Subject is exactly factory girls
Cornelia Stratton Parker engaged with low-wage earning women in six different jobs so she could "see the world through their eyes" and for the time being, close her own. Her six-part series appeared in Harper's Magazine between June and December of 1921 and as a book, published by Harper Brothers, the following year.
The sisters-in-law van Vorst made the circuit as ostensible factory girls from the pickle factories of Pittsburgh to the shoe factories of Lynn, Massachuetts and on to the cotton mills of North Carolina. Originally published in a series in Everybody's Magazine in 1902, it became a book, published by Doubleday, the following year. Their starting point was an unapologetic sense of superiority over the wage earners they spent months impersonating, living and working among. Reviewers were quick to point to this approach as both a plus and a minus. As for revelations, they reported on the surprising number of young women whose only reason for working in the factories was near folly -- to earn pocket money for clothes and leisure -- and how that had depressed wages and opportunity for women who needed the jobs to support themselves or their families.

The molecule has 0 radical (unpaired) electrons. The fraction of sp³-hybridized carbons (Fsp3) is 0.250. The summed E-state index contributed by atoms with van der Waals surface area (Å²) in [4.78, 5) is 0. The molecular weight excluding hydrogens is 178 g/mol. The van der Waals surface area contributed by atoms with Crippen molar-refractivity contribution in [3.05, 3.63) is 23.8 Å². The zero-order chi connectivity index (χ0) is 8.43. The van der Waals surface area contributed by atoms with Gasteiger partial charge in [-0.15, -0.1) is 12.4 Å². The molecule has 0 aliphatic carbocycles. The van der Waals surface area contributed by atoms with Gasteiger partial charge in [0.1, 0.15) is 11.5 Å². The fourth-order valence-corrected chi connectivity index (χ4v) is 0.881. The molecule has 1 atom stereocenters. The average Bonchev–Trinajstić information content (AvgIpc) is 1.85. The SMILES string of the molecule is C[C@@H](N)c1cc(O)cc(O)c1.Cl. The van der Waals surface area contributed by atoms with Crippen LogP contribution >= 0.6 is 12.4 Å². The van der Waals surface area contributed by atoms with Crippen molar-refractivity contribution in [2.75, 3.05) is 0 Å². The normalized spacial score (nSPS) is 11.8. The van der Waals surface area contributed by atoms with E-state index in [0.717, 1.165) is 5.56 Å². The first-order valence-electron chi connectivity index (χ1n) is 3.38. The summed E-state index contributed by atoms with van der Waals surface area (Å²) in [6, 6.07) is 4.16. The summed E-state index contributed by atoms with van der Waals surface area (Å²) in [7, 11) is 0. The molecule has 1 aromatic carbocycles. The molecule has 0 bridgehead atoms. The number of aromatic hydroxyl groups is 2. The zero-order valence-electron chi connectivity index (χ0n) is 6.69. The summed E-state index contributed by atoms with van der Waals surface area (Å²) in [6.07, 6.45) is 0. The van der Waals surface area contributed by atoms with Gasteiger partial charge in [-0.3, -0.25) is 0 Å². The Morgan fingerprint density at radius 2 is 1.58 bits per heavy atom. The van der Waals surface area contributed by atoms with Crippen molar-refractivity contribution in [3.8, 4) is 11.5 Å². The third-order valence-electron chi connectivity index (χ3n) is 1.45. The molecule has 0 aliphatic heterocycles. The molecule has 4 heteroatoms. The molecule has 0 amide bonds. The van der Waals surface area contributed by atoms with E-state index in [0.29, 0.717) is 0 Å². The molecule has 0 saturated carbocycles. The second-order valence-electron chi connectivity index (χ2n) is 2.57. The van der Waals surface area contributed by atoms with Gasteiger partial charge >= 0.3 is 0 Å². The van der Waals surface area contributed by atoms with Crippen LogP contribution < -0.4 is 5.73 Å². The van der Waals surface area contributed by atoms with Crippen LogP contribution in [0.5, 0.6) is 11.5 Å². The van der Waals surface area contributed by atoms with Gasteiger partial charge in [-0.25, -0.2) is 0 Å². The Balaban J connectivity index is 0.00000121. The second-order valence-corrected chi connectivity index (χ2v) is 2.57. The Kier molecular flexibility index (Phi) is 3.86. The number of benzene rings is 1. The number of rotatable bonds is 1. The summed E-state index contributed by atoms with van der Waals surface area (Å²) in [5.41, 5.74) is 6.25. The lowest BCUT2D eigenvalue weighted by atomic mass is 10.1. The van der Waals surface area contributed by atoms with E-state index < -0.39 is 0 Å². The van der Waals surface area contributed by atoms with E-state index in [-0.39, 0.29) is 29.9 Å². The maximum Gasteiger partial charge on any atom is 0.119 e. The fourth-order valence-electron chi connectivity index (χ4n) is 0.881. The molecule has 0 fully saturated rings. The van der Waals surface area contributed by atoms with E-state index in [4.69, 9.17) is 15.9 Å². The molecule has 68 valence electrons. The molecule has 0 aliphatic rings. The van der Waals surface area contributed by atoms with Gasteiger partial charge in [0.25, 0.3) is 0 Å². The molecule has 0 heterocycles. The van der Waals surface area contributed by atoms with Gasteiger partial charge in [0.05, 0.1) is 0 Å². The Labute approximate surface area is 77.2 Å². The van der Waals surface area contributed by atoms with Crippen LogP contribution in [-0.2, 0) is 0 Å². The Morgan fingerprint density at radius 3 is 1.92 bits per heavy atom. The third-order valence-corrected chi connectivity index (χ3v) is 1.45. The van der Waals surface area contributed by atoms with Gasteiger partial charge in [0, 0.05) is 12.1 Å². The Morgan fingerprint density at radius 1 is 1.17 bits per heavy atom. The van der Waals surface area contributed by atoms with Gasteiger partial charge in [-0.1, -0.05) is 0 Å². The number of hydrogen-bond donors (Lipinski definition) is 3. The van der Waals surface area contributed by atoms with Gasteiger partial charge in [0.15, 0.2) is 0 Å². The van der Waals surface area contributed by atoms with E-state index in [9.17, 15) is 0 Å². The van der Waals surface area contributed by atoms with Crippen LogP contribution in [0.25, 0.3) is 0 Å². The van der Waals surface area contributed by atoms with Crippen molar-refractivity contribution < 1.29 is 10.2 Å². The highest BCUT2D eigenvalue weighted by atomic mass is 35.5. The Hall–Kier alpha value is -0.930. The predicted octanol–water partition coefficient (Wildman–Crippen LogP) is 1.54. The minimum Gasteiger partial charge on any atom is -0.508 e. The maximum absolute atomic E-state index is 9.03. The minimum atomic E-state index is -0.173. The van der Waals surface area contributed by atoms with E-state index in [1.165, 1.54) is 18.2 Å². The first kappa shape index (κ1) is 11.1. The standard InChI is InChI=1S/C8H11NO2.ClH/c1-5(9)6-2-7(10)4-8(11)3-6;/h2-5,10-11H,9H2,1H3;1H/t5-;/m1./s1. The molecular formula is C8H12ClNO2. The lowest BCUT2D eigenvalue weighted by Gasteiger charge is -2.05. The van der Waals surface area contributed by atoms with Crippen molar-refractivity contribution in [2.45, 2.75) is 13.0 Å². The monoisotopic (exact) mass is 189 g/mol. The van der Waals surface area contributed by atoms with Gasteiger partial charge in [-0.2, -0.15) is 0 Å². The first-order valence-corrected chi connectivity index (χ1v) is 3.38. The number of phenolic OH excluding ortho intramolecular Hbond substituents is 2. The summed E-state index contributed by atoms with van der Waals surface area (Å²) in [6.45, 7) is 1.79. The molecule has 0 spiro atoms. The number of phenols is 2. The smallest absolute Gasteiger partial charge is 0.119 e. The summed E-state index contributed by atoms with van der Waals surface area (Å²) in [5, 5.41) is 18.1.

Reporters going undercover as factory workers in order to expose awful working conditions from 1888 to present.